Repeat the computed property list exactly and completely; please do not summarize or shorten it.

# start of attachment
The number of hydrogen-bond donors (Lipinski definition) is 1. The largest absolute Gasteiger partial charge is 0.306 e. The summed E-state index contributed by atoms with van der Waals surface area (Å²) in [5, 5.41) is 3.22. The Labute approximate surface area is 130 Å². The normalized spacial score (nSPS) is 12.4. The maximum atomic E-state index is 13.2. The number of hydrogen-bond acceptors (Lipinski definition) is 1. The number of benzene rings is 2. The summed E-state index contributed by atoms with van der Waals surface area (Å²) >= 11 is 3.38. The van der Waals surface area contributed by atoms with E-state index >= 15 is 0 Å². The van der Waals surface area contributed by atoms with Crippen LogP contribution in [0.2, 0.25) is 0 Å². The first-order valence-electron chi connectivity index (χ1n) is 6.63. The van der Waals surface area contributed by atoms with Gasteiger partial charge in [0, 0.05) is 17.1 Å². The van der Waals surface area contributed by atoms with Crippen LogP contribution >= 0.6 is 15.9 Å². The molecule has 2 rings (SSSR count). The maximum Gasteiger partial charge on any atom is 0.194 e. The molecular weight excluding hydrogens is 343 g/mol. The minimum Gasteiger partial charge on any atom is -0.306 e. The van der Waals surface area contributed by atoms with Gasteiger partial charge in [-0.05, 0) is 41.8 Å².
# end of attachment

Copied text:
The number of hydrogen-bond donors (Lipinski definition) is 1. The largest absolute Gasteiger partial charge is 0.306 e. The summed E-state index contributed by atoms with van der Waals surface area (Å²) in [5, 5.41) is 3.22. The Labute approximate surface area is 130 Å². The normalized spacial score (nSPS) is 12.4. The maximum atomic E-state index is 13.2. The number of hydrogen-bond acceptors (Lipinski definition) is 1. The number of benzene rings is 2. The summed E-state index contributed by atoms with van der Waals surface area (Å²) >= 11 is 3.38. The van der Waals surface area contributed by atoms with E-state index >= 15 is 0 Å². The van der Waals surface area contributed by atoms with Crippen LogP contribution in [0.2, 0.25) is 0 Å². The first-order valence-electron chi connectivity index (χ1n) is 6.63. The van der Waals surface area contributed by atoms with Gasteiger partial charge in [0, 0.05) is 17.1 Å². The van der Waals surface area contributed by atoms with Crippen LogP contribution >= 0.6 is 15.9 Å². The molecule has 2 rings (SSSR count). The maximum Gasteiger partial charge on any atom is 0.194 e. The molecular weight excluding hydrogens is 343 g/mol. The minimum Gasteiger partial charge on any atom is -0.306 e. The van der Waals surface area contributed by atoms with Gasteiger partial charge in [-0.05, 0) is 41.8 Å².